The Observer is a Student-run, daily print & online newspaper serving Notre Dame & Saint Mary's. Learn more about us.



Best-Worst Movies: ‘Good Burger’

Courtney Eckerle | Tuesday, September 6, 2011

Everyone has those movies that are less a work of art, and more of a guilty obsession. Some people call it a “cult following” and some call it a waste of time and money, but for others, it’s love. A good-bad, wonderfully awful, so-terrible-it’s-fantastic work of genius movie. To you, it is the best-worst movie that ever existed.

One surefire way to know you have a good-bad movie on your hands is by trying to describe it to someone who has never seen it before. You will sound insane, and the person you’re trying to impart the awesomeness of this movie to will judge you. Hard.

For instance, “Good Burger” is probably one of the most memorable movies of the ‘90s, and why? Because it was the best-worst movie out there. Keenan and Kel, Nickelodeon’s comedic duo, decided to do a movie that epitomized the good-bad genre.

Dexter (Kenan Thompson) steals his mother’s car to go joyriding and hits his teacher Sinbad’s (who is the ultimate good-bad movie actor — remember the Disney movie “First Kid?”) car. After the wreck, Dexter is forced to get a job at a fast food restaurant to pay the damages. There, he meets Ed (Kel Mitchell) and the two work together to keep Good Burger in business after the new-and-improved evil corporate burger joint Mondo Burger opens across the street.

Ed develops a special sauce that becomes an instant hit, and since they’re evil like that, Mondo Burger tries to contaminate it with shark poison. Mondo Burger also fails in their attempt to use Carmen Electra as the evil temptress who tries to steal the recipe from Ed.

Ed and Dexter sneak into Mondo Burger and find out they are pumping up their burger patties with a weird chemical that makes them grow three times their normal size. The manager of Mondo Burger then somehow has them committed to a mental hospital so they can’t spill the beans to anyone. They escape, and when they go back to Mondo Burger, they accidentally spill the chemical in the meat grinder, which causes a huge explosion that finally brings down the evil empire. Classic American heroes.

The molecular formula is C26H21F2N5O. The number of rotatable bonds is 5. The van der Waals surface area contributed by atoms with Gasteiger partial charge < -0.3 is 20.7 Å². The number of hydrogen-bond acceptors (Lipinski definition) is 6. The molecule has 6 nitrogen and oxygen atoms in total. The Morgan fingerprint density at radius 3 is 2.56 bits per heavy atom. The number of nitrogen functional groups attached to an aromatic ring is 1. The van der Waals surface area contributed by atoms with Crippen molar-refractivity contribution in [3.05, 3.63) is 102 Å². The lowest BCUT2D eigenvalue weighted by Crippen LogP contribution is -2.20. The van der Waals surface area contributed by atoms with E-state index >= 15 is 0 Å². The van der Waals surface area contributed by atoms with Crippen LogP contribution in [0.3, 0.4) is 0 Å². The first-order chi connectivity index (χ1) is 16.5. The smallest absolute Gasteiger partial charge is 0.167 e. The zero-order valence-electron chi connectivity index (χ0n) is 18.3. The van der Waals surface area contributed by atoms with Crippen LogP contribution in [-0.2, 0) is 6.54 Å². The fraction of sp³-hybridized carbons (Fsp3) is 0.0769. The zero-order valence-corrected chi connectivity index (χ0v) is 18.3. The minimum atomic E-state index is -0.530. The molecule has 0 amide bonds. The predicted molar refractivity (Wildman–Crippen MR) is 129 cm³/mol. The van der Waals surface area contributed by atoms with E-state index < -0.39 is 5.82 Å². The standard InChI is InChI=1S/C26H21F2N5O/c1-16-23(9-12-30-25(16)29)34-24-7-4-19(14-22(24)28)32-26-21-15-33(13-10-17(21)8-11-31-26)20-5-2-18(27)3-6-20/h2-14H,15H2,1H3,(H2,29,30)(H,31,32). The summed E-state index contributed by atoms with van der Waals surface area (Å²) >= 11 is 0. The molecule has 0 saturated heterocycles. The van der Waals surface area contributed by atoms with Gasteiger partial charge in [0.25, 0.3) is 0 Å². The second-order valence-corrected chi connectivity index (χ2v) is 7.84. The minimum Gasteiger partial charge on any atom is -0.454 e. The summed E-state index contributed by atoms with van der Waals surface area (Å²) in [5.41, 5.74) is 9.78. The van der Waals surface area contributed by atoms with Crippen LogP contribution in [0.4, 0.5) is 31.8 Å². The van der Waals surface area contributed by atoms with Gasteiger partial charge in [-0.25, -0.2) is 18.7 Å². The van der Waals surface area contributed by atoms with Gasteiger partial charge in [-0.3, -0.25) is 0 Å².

Seriously though, try to read that to someone who has never heard of the movie and watch their face scrunch up in confusion as they try to figure out if you are messing with them. Once they’ve seen it though, how could they not fall in love with these two characters? Mostly Ed. Dear, sweet, dimwitted, yet oh-so-wise Ed.

“Welcome to Good Burger home of the Good Burger can I take your order?” is probably the most repeated phrase of 1997, as it should be.

“Good Burger” isn’t on Netflix, but you can watch it in 10 parts on YouTube, and it is completely worth sacrificing the homework you would otherwise do. Also, weirdly enough, in my studious researching, I figured out there is actually a restaurant called Good Burger in New York City. Mass field trip?

With just the right amount of cross-dressing and Ed driving around in a bright burger car (fries on the side), you get a deliciously terrible movie that the 90s generation will never forget.  

The views in this column are those of the author and are not necessarily those of The Observer. Contact Courtney Eckerle at cecker01@saintmarys.edu.